Radon Risk? You Don’t Know Until You Test
By Henry Slack
My neighbors Pete and Beth (not their real names) met while in their twenties, and got married. A great couple. Had two beautiful girls, who grew up in no time at all – field trips and soccer, high school sports, college, adventures abroad. A strong couple, who helped lead the PTA, the band parents, you name it. Never smoked, good folks, the kind you like to have as neighbors.
Then Pete got lung cancer. They had some optimism over treatment, but the optimism faded as the disease strengthened, and he passed pretty quickly. Lung cancer, unfortunately, has a survival rate lower than many other types of cancer.
I don’t know for sure that Pete’s lung cancer was caused by radon. But, radon is the #1 cause of lung cancer for non-smokers. Elevated radon is found in one out of 15 homes nationally, and the only way to know if a home has high levels is to test it.
As EPA’s indoor air guy for the southeast, I get calls every day. Most people are worried about mold. A few are worried about odors, or chemicals they may have been exposed to, or some health issue that they think might be related to indoor air quality. Very few people call with concerns about radon – and yet, radioactive radon gas kills more people than any of those other things that people call about. Radon kills over 21,000 people a year in the U.S.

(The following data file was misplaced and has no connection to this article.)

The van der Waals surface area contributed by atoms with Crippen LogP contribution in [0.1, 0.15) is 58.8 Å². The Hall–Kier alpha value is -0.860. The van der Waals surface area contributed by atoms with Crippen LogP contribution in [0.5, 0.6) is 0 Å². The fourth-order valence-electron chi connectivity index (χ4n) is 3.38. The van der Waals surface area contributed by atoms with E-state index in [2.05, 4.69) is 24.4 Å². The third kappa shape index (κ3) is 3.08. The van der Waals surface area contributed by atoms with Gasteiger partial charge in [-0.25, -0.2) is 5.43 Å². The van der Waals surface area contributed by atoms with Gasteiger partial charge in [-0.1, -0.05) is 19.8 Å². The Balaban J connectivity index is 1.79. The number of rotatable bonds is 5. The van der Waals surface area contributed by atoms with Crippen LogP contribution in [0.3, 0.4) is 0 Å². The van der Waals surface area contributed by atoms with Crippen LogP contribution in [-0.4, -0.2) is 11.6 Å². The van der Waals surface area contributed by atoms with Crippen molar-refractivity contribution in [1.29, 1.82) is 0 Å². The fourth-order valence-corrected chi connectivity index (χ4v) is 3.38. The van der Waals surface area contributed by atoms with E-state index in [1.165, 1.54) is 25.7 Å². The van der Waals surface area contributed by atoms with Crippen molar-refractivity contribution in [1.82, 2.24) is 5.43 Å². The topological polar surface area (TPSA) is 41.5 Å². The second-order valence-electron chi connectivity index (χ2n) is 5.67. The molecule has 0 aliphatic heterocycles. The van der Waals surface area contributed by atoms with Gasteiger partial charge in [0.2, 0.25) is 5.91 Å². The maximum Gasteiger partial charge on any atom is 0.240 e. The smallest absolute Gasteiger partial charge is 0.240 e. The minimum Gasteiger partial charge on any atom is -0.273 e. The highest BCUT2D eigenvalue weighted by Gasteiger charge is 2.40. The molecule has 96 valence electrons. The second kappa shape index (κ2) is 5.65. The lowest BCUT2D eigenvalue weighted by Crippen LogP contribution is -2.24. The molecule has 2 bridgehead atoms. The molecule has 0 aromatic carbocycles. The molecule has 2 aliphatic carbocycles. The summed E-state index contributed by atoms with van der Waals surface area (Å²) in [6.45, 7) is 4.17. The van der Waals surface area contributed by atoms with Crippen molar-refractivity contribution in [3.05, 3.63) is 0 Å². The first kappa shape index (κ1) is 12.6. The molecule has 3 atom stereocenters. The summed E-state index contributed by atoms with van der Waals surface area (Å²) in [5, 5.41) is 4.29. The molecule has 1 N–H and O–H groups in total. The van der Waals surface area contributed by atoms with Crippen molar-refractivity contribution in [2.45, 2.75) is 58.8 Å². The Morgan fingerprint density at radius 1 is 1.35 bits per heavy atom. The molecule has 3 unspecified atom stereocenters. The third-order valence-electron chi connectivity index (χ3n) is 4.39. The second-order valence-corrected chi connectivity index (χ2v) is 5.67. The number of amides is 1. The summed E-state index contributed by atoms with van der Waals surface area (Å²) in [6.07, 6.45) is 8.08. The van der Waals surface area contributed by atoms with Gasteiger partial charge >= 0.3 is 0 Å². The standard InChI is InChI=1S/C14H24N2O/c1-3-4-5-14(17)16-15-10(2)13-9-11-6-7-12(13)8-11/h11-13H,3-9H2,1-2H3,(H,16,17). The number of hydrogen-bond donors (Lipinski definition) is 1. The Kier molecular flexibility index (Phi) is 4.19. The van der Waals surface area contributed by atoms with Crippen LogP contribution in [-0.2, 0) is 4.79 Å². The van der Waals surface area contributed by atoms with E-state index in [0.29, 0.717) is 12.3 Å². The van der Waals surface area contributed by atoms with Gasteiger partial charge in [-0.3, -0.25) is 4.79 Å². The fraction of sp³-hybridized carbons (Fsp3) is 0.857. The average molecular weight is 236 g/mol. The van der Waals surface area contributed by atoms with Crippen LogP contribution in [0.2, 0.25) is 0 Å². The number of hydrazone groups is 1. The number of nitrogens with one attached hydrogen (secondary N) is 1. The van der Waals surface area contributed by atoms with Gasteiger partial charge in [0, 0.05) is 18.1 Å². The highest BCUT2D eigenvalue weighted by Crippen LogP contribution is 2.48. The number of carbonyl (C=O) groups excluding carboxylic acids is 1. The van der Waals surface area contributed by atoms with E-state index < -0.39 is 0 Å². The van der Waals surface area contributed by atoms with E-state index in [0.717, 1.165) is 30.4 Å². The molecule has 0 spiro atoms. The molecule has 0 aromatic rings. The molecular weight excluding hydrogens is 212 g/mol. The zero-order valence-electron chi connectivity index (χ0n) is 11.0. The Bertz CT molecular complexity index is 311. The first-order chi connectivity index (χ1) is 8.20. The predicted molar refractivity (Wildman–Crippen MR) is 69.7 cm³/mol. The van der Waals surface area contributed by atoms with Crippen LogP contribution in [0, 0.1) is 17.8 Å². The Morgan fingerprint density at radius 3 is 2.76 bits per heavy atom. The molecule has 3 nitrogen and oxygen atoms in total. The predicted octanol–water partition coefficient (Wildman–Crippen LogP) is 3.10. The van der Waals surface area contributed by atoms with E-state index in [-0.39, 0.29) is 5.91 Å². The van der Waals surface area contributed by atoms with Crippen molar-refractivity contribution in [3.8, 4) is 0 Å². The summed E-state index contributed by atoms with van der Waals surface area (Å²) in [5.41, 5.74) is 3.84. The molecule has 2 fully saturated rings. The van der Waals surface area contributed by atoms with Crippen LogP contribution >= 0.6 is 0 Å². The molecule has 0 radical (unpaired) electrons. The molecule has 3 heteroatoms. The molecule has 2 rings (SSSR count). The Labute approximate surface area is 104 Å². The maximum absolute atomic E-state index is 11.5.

Twenty-one thousand. That’s around 400 a week, every week, every year. Some of them are parents, spouses, partners, best friends, and neighbors who leave behind a world of grief for family, like Beth.
Test your home. It’s easy and inexpensive. You can get low-cost test kits online through the National Radon Program Services or other vendors. And if you have a high level – 4 picocuries and above – get your home fixed.
About the Author: Henry Slack has been the Indoor Air coordinator in Region 4 since 1991 and still enjoys it. A mechanical engineer by training, he’s on the Radon Team, but has had assignments to CDC and Barbados. In 2014, he became a Distinguished Lecturer for American Society of Heating and Air-Conditioning Engineers (ASHRAE), speaking about mold, indoor air, and ventilation.
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